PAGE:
Sepsis and Cancer Treatment as the same

Sepsis can be life-threatening, especially for anyone with a weakened immune system or a chronic illness like cancer. At a cost of almost $24 billion each year, sepsis has been named the most expensive in-patient cost in American hospitals as of 2014. Another scary statistic – 40 percent of patients diagnosed with severe sepsis die. Sepsis is said to kill 258,000 people in the United States every year. (1)

What is sepsis? It is a severe systemic infection that spreads via the bloodstream. Infection symptoms include a fever, rapid heart and breathing rates, and a high blood glucose level in a non-diabetic. Any infection can lead to sepsis if it has the right conditions to grow.

Causes and Risk Factors

Any infection can lead to sepsis, but certain infections and their germs are more likely to cause it.  Sepsis is most often associated with infections of the skin, gut, lungs (like pneumonia) and urinary tract (such as a kidney infection). Urosepsis complicates a urinary tract infection. Some germs that often cause sepsis include Staphylococcus aureus (staph), Escherichia coli (E. coli) and some types of Streptococcus (strep). (9) Fungi or protozoa, such as malaria, can also cause it. (10)

People who are at a greater risk for getting a sepsis blood infection include: (11)

  • Those with compromised immune system due to illnesses like HIV, AIDS or cancer
  • People taking drugs that suppress the immune system, such as steroids, and those used to prevent rejection of transplanted organs
  • Very young children and babies (especially 2 years or younger)
  • The elderly, especially if they have other health problems
  • Diabetics
  • People who have recently been hospitalized and/or had invasive medical procedures

It’s not uncommon for sepsis to develop when someone is already a patient at a hospital. It is more likely to occur in hospital patients who recently had surgery, who have stayed in the hospital for a long period of time, and who have had a urinary catheter fitted.  (12)

Our own immune system is the best natural defense against sepsis. One of the best ways to prevent it from occurring is to boost our immune system to prevent minor infections. (22)

When it comes to immune function, zinc and selenium are absolutely essential. Being low in one or both of these vital nutrients can compromise immunity. Then you have a greater risk for infections. A 2015 study published in the British Journal of Anaesthesia exposed human endothelial cells (what lines the blood and lymphatic vessels) to a range of zinc and selenium concentrations in conditions similar to sepsis. Oxidative stress and out of control inflammation are two telltale signs of sepsis’ unwanted presence in the body. The researchers found that “zinc and selenium concentrations were reduced in critically ill patients, with increased oxidative stress and inflammatory biomarkers, particularly in patients with sepsis.” (25)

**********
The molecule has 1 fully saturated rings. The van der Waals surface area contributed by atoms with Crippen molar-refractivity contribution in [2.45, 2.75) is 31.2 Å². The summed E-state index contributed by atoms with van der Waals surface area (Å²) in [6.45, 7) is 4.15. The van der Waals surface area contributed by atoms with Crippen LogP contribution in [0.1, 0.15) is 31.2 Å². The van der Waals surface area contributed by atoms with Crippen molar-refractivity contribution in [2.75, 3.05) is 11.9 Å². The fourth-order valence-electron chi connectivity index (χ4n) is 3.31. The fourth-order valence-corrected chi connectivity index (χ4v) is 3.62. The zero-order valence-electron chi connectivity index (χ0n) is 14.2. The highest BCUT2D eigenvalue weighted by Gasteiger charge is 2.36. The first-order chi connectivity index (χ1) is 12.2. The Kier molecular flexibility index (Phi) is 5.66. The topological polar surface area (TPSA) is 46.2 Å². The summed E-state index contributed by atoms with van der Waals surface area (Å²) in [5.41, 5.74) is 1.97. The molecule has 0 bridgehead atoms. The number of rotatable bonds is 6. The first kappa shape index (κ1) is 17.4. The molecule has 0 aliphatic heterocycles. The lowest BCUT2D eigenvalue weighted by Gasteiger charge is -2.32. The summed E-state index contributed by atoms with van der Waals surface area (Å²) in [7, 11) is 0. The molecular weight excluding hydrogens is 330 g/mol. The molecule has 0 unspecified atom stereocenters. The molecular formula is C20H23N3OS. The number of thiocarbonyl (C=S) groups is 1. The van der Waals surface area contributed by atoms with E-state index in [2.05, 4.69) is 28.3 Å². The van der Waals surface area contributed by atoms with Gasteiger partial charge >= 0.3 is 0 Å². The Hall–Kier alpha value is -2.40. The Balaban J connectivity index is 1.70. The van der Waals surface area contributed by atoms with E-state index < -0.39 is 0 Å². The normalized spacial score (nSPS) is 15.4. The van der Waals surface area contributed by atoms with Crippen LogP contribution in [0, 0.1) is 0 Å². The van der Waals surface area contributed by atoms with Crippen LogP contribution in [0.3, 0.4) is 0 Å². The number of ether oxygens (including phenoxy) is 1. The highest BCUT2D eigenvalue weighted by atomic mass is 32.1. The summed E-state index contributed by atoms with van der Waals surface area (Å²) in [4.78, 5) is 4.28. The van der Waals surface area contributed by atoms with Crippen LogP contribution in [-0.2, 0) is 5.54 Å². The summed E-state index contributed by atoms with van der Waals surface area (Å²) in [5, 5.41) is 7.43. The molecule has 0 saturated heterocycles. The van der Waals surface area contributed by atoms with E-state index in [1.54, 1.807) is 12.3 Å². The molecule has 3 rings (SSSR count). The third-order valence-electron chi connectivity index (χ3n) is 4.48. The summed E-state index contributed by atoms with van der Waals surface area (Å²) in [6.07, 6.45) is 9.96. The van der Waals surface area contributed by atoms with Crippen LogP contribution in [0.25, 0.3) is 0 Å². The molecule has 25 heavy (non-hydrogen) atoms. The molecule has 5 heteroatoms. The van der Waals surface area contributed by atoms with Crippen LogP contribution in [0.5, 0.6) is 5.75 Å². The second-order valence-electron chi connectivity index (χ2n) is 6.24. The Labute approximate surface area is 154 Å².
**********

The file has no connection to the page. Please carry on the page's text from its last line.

So far studies point towards zinc and selenium supplementation as playing a therapeutic role in preventing and treating sepsis. (26) Eating zinc-rich foods and selenium-rich foods on a daily basis can help keep your immune system strong.

Propolis, aka “bee glue,” is a resin-like mixture that honey bees produce and use to fill gaps in their hives. An animal study published in 2011 in The Brazilian Journal of Infectious Diseases found that derivatives of propolis are a promising natural substance that could likely help in the prevention and treatment of septic shock. (27)

Vitamin C, corticosteroids, and thiamine administered together may help prevent progressive organ failure caused by sepsis, according to a new study

Even in advanced medical settings, sepsis is still very dangerous and accounts for over 400,000 deaths annually in the US alone. While new drugs are in development, a group of researchers has determined that a combination of intravenous vitamin C, corticosteroids (a steroid), and thiamine (vitamin B) may be effective in preventing progressive organ dysfunction and reducing the number of deaths from severe sepsis and septic shock.

Take a look for the full study:

https://doi.org/10.1016/j.chest.2016.11.036

https://www.sciencedaily.com/releases/2017/06/170626105751.htm

More and a free full paper:

https://link.springer.com/content/pdf/10.1007%2Fs00134-018-5107-y.pdf

https://link.springer.com/article/10.1007/s00134-018-5107-y

About the effects of Vitamin C liposomal formulated orally in compare to I.V. administration:

https://wholefoodsmagazine.com/columns/vitamin-connection/oral-high-dose-vitamin-c-major-diseases/

https://wholefoodsmagazine.com/columns/vitamin-connection/are-liposome-encapsulated-vitamin-c-and-or-the-levy-multi-c-protocol-more-effective-than-intravenous-vitamin-c-2/

Doxycycline and Vitamin C and Thiamin

A potent combination therapy for targeting mitochondria and eradicating cancer stem cells (CSCs)

https://www.aging-us.com/article/101905/text

https://www.ncbi.nlm.nih.gov/pmc/articles/PMC5620172/

https://www.ncbi.nlm.nih.gov/pmc/articles/PMC5593549/

https://www.frontiersin.org/articles/10.3389/fonc.2018.00452/full

https://www.spandidos-publications.com/10.3892/or.2018.6337

https://link.springer.com/article/10.1007/s00280-014-2386-z

https://getd.libs.uga.edu/pdfs/hanberry_bradley_s_201412_phd.pdf